As you all know I am doing the F45 8-Week Challenge. If you missed out on why I have signed up for this rather full on exercise and nutrition challenge you can catch up here. I have been keeping a diary throughout my ordeal (sorry, I really did mean to say joyous experience) on the off chance anyone who reads this feels inspired to take part and wants a thorough understanding of what is involved.
The Lead Up
I started at my local F45 studio three weeks before the Challenge started and from the get go there were whisperings of it around class. Who was going to take part? What was involved? Who dropped out last time because it was too hard?
As I was new to the whole thing, the challenge seemed like a mythical exercise beast only for the hard-core, not something newly-returned-to-exercise me could participate in. Then I started to see photos of the transformations some of my fellow F45-ers had underwent after the last challenge. Most had a starting body similar to my own, so I started to feel more confident and decided to find out more about it.
The challenge lasts eight weeks and involves both an exercise and nutrition component. I went along to the information night, downloaded the handy challenge app and booked in for my full body scan. I haven’t weighed myself in years because, frankly, I don’t really care about numbers, I am more interested in how I look and feel and how I fit in my clothes.
My full body scan revealed, among other things like my muscle mass and water retention, that I weigh 75.4kg. This came as a bit of a shock to me as I remembered being 60 something last time I weighed myself. Based on the results of my scan, it was recommended that I lose 16.6kg to get back within my healthy BMI. That’s right everyone, according to my BMI, I am obese. Let’s not even get into the ridiculousness of that.
The Challenge app is the home for all the meal recipes. I input my sex, age, current weight and goal weight and was given the mean plan for an average woman working a desk job. We were told if we were feeling really hungry, or if we had a physically demanding job, that we could increase our portion sizes a little but I was determined to stick to the plan as it was as best I could.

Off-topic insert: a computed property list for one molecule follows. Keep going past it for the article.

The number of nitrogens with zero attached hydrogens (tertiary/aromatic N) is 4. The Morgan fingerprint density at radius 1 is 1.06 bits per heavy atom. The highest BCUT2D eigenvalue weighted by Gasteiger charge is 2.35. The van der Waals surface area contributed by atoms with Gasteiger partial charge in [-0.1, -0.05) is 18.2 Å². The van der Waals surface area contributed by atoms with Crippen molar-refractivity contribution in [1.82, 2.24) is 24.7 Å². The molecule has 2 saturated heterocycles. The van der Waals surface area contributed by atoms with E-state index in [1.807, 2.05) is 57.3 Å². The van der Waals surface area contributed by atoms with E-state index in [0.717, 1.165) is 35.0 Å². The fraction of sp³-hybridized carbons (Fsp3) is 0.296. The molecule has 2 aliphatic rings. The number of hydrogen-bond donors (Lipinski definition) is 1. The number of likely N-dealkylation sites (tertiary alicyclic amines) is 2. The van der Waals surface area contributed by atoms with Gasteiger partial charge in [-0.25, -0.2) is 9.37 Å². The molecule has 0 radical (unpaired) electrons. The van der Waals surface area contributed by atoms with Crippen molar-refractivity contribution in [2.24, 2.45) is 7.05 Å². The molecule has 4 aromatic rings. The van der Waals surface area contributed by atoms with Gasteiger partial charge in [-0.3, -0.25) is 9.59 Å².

I also discovered when I was putting together my shopping list that we needed protein to make protein shakes. I have never set foot in a protein place in my life and the guys in my local place took pity on my lack of protein knowledge and gave me a complimentary shaker to shake up my vanilla isowhey.
I had already been training six days a week in the lead up so I wasn’t worried about working hard physically; I was worried about falling off the nutrition bandwagon.
The first two weeks of the F45 challenge program are called ‘Spring Training.’ I wasn’t fooled by this overly cheerful description; I knew this detoxing and alkalising phase was going to be tough.
The first week of the challenge coincided with my last week of unemployment so I had plenty of time to cook my meals and snacks. Firstly, I don’t cook. Once I tried to peel a sweet potato and dropped it in the bin. That’s how bad I am. We had an option to pay for our meals to be prepared by a chef but as I had no day job and no money coming in I had to suck it up and prepare my food myself. I made my meals during the day while Jesse was at work so that the atrocities I committed in the kitchen went unwitnessed.